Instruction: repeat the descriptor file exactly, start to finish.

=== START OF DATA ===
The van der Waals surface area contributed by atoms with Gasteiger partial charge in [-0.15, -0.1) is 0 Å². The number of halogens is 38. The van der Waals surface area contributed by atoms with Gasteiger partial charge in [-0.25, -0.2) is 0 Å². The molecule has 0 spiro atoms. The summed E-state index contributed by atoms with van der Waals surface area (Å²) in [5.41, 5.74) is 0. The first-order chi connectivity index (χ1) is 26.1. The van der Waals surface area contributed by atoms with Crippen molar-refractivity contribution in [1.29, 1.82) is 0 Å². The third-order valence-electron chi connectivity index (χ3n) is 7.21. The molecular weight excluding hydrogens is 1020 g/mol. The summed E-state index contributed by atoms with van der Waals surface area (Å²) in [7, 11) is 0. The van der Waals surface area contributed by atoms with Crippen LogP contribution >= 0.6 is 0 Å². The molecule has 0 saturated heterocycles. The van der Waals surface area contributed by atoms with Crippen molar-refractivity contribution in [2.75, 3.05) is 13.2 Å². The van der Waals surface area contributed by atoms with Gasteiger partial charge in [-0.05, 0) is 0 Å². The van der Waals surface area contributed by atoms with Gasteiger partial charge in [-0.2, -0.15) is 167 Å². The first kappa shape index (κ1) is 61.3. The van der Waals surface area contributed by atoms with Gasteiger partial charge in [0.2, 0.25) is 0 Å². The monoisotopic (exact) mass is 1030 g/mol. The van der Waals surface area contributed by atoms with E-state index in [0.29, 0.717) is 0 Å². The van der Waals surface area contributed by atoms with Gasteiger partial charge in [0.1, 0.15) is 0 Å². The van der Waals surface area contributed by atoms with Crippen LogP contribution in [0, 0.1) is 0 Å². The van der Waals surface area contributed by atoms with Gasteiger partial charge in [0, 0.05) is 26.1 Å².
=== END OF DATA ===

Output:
The van der Waals surface area contributed by atoms with Gasteiger partial charge in [-0.15, -0.1) is 0 Å². The number of halogens is 38. The van der Waals surface area contributed by atoms with Gasteiger partial charge in [-0.25, -0.2) is 0 Å². The molecule has 0 spiro atoms. The summed E-state index contributed by atoms with van der Waals surface area (Å²) in [5.41, 5.74) is 0. The first-order chi connectivity index (χ1) is 26.1. The van der Waals surface area contributed by atoms with Crippen molar-refractivity contribution in [1.29, 1.82) is 0 Å². The third-order valence-electron chi connectivity index (χ3n) is 7.21. The molecular weight excluding hydrogens is 1020 g/mol. The summed E-state index contributed by atoms with van der Waals surface area (Å²) in [7, 11) is 0. The van der Waals surface area contributed by atoms with Crippen LogP contribution >= 0.6 is 0 Å². The molecule has 0 saturated heterocycles. The van der Waals surface area contributed by atoms with Crippen molar-refractivity contribution in [2.75, 3.05) is 13.2 Å². The van der Waals surface area contributed by atoms with Gasteiger partial charge in [-0.05, 0) is 0 Å². The van der Waals surface area contributed by atoms with Gasteiger partial charge in [-0.2, -0.15) is 167 Å². The first kappa shape index (κ1) is 61.3. The van der Waals surface area contributed by atoms with Gasteiger partial charge in [0.2, 0.25) is 0 Å². The monoisotopic (exact) mass is 1030 g/mol. The van der Waals surface area contributed by atoms with E-state index in [0.29, 0.717) is 0 Å². The van der Waals surface area contributed by atoms with Gasteiger partial charge in [0.1, 0.15) is 0 Å². The van der Waals surface area contributed by atoms with Crippen LogP contribution in [0, 0.1) is 0 Å². The van der Waals surface area contributed by atoms with Gasteiger partial charge in [0, 0.05) is 26.1 Å².